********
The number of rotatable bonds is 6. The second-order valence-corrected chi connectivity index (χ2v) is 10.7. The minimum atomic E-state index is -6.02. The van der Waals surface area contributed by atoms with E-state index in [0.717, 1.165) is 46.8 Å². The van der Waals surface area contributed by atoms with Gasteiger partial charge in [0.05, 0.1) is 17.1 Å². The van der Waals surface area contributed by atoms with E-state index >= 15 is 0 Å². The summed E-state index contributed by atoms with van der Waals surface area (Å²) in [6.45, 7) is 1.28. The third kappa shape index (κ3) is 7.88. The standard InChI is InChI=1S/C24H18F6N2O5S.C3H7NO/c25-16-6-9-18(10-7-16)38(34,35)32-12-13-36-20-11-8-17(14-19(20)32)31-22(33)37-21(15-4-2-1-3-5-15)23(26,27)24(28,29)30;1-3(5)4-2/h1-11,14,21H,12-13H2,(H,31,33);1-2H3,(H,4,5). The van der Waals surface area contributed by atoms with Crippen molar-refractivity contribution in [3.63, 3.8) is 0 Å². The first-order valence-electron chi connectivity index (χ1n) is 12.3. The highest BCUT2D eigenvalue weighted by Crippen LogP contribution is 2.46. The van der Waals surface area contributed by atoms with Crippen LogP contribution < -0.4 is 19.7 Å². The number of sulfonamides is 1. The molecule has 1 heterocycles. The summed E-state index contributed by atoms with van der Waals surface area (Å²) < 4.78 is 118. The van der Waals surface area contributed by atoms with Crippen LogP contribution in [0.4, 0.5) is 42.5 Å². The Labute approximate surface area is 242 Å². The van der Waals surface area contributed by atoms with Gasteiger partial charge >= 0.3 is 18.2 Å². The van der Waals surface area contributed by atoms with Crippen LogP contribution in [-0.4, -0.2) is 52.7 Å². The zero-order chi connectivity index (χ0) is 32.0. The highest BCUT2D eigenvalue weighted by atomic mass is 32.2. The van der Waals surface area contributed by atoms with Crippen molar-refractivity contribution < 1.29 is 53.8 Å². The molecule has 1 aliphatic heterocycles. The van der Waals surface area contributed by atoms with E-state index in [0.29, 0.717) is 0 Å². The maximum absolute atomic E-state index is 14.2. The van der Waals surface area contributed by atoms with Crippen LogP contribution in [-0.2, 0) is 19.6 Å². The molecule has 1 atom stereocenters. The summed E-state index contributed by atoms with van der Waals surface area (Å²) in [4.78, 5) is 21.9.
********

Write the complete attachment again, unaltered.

The number of rotatable bonds is 6. The second-order valence-corrected chi connectivity index (χ2v) is 10.7. The minimum atomic E-state index is -6.02. The van der Waals surface area contributed by atoms with E-state index in [0.717, 1.165) is 46.8 Å². The van der Waals surface area contributed by atoms with Gasteiger partial charge in [0.05, 0.1) is 17.1 Å². The van der Waals surface area contributed by atoms with E-state index >= 15 is 0 Å². The summed E-state index contributed by atoms with van der Waals surface area (Å²) in [6.45, 7) is 1.28. The third kappa shape index (κ3) is 7.88. The standard InChI is InChI=1S/C24H18F6N2O5S.C3H7NO/c25-16-6-9-18(10-7-16)38(34,35)32-12-13-36-20-11-8-17(14-19(20)32)31-22(33)37-21(15-4-2-1-3-5-15)23(26,27)24(28,29)30;1-3(5)4-2/h1-11,14,21H,12-13H2,(H,31,33);1-2H3,(H,4,5). The van der Waals surface area contributed by atoms with Crippen molar-refractivity contribution in [3.63, 3.8) is 0 Å². The first-order valence-electron chi connectivity index (χ1n) is 12.3. The highest BCUT2D eigenvalue weighted by Crippen LogP contribution is 2.46. The van der Waals surface area contributed by atoms with Crippen LogP contribution < -0.4 is 19.7 Å². The number of sulfonamides is 1. The molecule has 1 heterocycles. The summed E-state index contributed by atoms with van der Waals surface area (Å²) < 4.78 is 118. The van der Waals surface area contributed by atoms with Crippen LogP contribution in [0.4, 0.5) is 42.5 Å². The Labute approximate surface area is 242 Å². The van der Waals surface area contributed by atoms with Gasteiger partial charge >= 0.3 is 18.2 Å². The van der Waals surface area contributed by atoms with Crippen LogP contribution in [-0.4, -0.2) is 52.7 Å². The zero-order chi connectivity index (χ0) is 32.0. The highest BCUT2D eigenvalue weighted by atomic mass is 32.2. The van der Waals surface area contributed by atoms with Crippen molar-refractivity contribution < 1.29 is 53.8 Å². The molecule has 1 aliphatic heterocycles. The van der Waals surface area contributed by atoms with E-state index in [0.29, 0.717) is 0 Å². The maximum absolute atomic E-state index is 14.2. The van der Waals surface area contributed by atoms with Crippen LogP contribution in [-0.2, 0) is 19.6 Å². The molecule has 1 atom stereocenters. The summed E-state index contributed by atoms with van der Waals surface area (Å²) in [4.78, 5) is 21.9.